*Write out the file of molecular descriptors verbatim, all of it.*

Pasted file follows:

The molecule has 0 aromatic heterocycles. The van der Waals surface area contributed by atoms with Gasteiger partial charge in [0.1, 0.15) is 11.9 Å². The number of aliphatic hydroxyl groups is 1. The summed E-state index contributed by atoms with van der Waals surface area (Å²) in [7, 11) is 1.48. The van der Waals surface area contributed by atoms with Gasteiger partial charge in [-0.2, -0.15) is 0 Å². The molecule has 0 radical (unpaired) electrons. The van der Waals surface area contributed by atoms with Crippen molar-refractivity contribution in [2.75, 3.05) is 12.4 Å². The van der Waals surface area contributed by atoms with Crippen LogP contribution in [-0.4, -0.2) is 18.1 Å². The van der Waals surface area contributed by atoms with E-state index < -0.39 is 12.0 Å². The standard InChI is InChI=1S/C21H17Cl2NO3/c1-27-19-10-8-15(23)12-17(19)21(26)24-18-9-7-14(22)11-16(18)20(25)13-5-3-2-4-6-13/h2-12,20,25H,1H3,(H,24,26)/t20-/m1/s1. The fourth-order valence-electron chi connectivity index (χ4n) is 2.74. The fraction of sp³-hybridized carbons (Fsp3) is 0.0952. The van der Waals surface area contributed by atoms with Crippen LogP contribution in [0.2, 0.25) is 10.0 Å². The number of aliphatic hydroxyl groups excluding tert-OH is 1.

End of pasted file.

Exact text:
The molecule has 0 aromatic heterocycles. The van der Waals surface area contributed by atoms with Gasteiger partial charge in [0.1, 0.15) is 11.9 Å². The number of aliphatic hydroxyl groups is 1. The summed E-state index contributed by atoms with van der Waals surface area (Å²) in [7, 11) is 1.48. The van der Waals surface area contributed by atoms with Gasteiger partial charge in [-0.2, -0.15) is 0 Å². The molecule has 0 radical (unpaired) electrons. The van der Waals surface area contributed by atoms with Crippen molar-refractivity contribution in [2.75, 3.05) is 12.4 Å². The van der Waals surface area contributed by atoms with Crippen LogP contribution in [-0.4, -0.2) is 18.1 Å². The van der Waals surface area contributed by atoms with E-state index < -0.39 is 12.0 Å². The standard InChI is InChI=1S/C21H17Cl2NO3/c1-27-19-10-8-15(23)12-17(19)21(26)24-18-9-7-14(22)11-16(18)20(25)13-5-3-2-4-6-13/h2-12,20,25H,1H3,(H,24,26)/t20-/m1/s1. The fourth-order valence-electron chi connectivity index (χ4n) is 2.74. The fraction of sp³-hybridized carbons (Fsp3) is 0.0952. The van der Waals surface area contributed by atoms with Crippen LogP contribution in [0.2, 0.25) is 10.0 Å². The number of aliphatic hydroxyl groups excluding tert-OH is 1.